- the connection between an antenna and a transmitter or receiving set.
- the portion of a program or script that precedes or introduces a commercial.
Origin of lead-in
Examples from the Web for lead-in
The lead-in for traffic is a cheery: “Now a look at your morning commute.”Music Criticism Has Degenerated Into Lifestyle Reporting|Ted Gioia|March 18, 2014|DAILY BEAST
As the title suggests, this half-hour program debuts before the sun comes up—at 5:30 a.m. EDT—as the lead-in to Morning Joe.
For the antenna and lead-in and ground wires, Jessie purchased three hundred feet of copper wire, number fourteen.The Campfire Girls of Roselawn|Margaret Penrose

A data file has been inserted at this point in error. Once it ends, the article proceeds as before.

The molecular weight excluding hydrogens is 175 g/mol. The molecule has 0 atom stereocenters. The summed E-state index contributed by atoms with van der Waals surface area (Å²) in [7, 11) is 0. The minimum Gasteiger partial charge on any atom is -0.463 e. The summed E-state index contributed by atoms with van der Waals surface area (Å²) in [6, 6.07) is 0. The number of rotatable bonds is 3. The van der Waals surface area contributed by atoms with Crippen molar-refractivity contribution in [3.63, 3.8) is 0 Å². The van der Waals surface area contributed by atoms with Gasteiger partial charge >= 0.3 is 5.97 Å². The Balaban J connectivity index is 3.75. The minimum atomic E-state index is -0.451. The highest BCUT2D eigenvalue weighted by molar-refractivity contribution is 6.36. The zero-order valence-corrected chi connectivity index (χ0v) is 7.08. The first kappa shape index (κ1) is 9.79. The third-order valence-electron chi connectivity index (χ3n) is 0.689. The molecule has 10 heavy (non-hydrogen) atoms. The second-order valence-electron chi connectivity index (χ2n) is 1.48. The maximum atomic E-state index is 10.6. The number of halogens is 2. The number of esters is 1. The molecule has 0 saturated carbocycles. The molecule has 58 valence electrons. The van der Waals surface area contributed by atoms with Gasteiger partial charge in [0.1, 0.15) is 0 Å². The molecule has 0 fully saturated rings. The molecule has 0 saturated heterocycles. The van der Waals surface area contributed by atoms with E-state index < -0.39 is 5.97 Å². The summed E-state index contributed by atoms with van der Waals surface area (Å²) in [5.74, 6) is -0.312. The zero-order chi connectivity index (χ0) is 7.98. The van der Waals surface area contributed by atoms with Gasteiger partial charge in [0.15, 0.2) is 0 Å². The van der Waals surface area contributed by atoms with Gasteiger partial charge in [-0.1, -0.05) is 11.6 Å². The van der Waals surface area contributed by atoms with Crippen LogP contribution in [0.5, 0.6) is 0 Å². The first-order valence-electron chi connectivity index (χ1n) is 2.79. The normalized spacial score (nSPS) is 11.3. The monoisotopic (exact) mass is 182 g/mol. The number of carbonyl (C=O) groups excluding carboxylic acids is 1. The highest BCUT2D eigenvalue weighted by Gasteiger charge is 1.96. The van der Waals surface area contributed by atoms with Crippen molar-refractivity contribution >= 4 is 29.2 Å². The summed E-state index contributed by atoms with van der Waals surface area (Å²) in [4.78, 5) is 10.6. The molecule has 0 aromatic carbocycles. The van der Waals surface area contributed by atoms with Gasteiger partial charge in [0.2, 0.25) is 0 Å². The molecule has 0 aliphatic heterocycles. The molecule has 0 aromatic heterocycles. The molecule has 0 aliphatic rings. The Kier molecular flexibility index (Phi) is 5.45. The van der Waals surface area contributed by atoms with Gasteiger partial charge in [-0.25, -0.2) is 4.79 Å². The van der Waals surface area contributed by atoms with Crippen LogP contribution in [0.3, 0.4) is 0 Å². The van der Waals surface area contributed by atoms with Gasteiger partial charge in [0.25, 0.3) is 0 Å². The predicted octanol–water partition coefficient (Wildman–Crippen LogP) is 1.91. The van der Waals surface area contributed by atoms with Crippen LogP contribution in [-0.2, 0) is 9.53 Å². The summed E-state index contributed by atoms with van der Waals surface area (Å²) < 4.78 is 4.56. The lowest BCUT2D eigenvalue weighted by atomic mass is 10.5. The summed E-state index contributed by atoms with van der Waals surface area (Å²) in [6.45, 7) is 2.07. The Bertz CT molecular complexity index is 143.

Then there was an additional coil of wire to be used for lead-in and suspension wires.
As soon as the aerial dangled aloft, Lumley got tools to bore a hole in the window-sash for the lead-in wire.
The intruder had taken both aerial and lead-in wire, and Charley hadn't a hundred feet of wire left in the place.
In the bulb is a short tungsten filament wound in the form of a tight spiral, and supported between two lead-in wires.The Automobile Storage Battery|O. A. Witte
British Dictionary definitions for lead-in
- an introduction to a subject
- (as modifier)a lead-in announcement